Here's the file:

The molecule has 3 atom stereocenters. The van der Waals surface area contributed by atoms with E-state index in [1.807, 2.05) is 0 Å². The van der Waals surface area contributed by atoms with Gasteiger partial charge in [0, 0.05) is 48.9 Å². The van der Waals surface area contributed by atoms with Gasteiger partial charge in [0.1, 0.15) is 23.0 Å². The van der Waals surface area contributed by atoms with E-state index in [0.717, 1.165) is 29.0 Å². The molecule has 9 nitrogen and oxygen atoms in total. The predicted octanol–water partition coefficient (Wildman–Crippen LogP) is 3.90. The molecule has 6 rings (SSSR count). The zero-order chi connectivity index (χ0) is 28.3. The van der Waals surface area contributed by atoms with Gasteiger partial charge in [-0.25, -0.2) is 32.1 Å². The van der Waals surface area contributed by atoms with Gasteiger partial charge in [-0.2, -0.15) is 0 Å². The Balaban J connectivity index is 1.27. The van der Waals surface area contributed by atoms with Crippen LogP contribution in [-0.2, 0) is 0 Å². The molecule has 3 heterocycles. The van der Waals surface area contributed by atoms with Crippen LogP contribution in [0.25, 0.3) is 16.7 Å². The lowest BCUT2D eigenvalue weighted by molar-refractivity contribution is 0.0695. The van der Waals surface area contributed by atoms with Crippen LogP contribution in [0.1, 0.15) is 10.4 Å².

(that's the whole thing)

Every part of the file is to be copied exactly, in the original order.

The molecule has 3 atom stereocenters. The van der Waals surface area contributed by atoms with E-state index in [1.807, 2.05) is 0 Å². The van der Waals surface area contributed by atoms with Gasteiger partial charge in [0, 0.05) is 48.9 Å². The van der Waals surface area contributed by atoms with Gasteiger partial charge in [0.1, 0.15) is 23.0 Å². The van der Waals surface area contributed by atoms with E-state index in [0.717, 1.165) is 29.0 Å². The molecule has 9 nitrogen and oxygen atoms in total. The predicted octanol–water partition coefficient (Wildman–Crippen LogP) is 3.90. The molecule has 6 rings (SSSR count). The zero-order chi connectivity index (χ0) is 28.3. The van der Waals surface area contributed by atoms with Gasteiger partial charge in [-0.25, -0.2) is 32.1 Å². The van der Waals surface area contributed by atoms with Gasteiger partial charge in [-0.2, -0.15) is 0 Å². The Balaban J connectivity index is 1.27. The van der Waals surface area contributed by atoms with Crippen LogP contribution in [-0.2, 0) is 0 Å². The molecule has 3 heterocycles. The van der Waals surface area contributed by atoms with Crippen LogP contribution in [0.25, 0.3) is 16.7 Å². The lowest BCUT2D eigenvalue weighted by molar-refractivity contribution is 0.0695. The van der Waals surface area contributed by atoms with Crippen LogP contribution in [0.1, 0.15) is 10.4 Å².